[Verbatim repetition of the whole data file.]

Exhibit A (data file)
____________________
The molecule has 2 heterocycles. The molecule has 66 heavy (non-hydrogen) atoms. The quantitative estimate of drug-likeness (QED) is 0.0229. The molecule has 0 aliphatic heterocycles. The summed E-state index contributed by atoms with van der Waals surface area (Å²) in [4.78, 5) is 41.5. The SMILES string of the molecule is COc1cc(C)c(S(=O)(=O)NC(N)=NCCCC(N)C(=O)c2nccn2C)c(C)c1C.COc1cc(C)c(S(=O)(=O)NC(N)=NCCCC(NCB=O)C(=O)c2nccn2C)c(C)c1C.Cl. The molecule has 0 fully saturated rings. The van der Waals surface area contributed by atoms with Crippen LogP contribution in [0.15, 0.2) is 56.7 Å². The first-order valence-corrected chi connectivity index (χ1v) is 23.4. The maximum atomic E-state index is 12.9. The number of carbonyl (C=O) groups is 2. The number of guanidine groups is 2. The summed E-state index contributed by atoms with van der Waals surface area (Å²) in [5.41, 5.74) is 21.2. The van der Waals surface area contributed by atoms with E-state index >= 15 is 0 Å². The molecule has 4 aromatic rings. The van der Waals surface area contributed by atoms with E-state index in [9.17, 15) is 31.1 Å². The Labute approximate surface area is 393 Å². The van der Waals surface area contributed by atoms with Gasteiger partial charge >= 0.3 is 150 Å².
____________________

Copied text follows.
The molecule has 2 heterocycles. The molecule has 66 heavy (non-hydrogen) atoms. The quantitative estimate of drug-likeness (QED) is 0.0229. The molecule has 0 aliphatic heterocycles. The summed E-state index contributed by atoms with van der Waals surface area (Å²) in [4.78, 5) is 41.5. The SMILES string of the molecule is COc1cc(C)c(S(=O)(=O)NC(N)=NCCCC(N)C(=O)c2nccn2C)c(C)c1C.COc1cc(C)c(S(=O)(=O)NC(N)=NCCCC(NCB=O)C(=O)c2nccn2C)c(C)c1C.Cl. The molecule has 0 fully saturated rings. The van der Waals surface area contributed by atoms with Crippen LogP contribution in [0.15, 0.2) is 56.7 Å². The first-order valence-corrected chi connectivity index (χ1v) is 23.4. The maximum atomic E-state index is 12.9. The number of carbonyl (C=O) groups is 2. The number of guanidine groups is 2. The summed E-state index contributed by atoms with van der Waals surface area (Å²) in [5.41, 5.74) is 21.2. The van der Waals surface area contributed by atoms with E-state index >= 15 is 0 Å². The molecule has 4 aromatic rings. The van der Waals surface area contributed by atoms with E-state index in [9.17, 15) is 31.1 Å². The Labute approximate surface area is 393 Å². The van der Waals surface area contributed by atoms with Gasteiger partial charge >= 0.3 is 150 Å².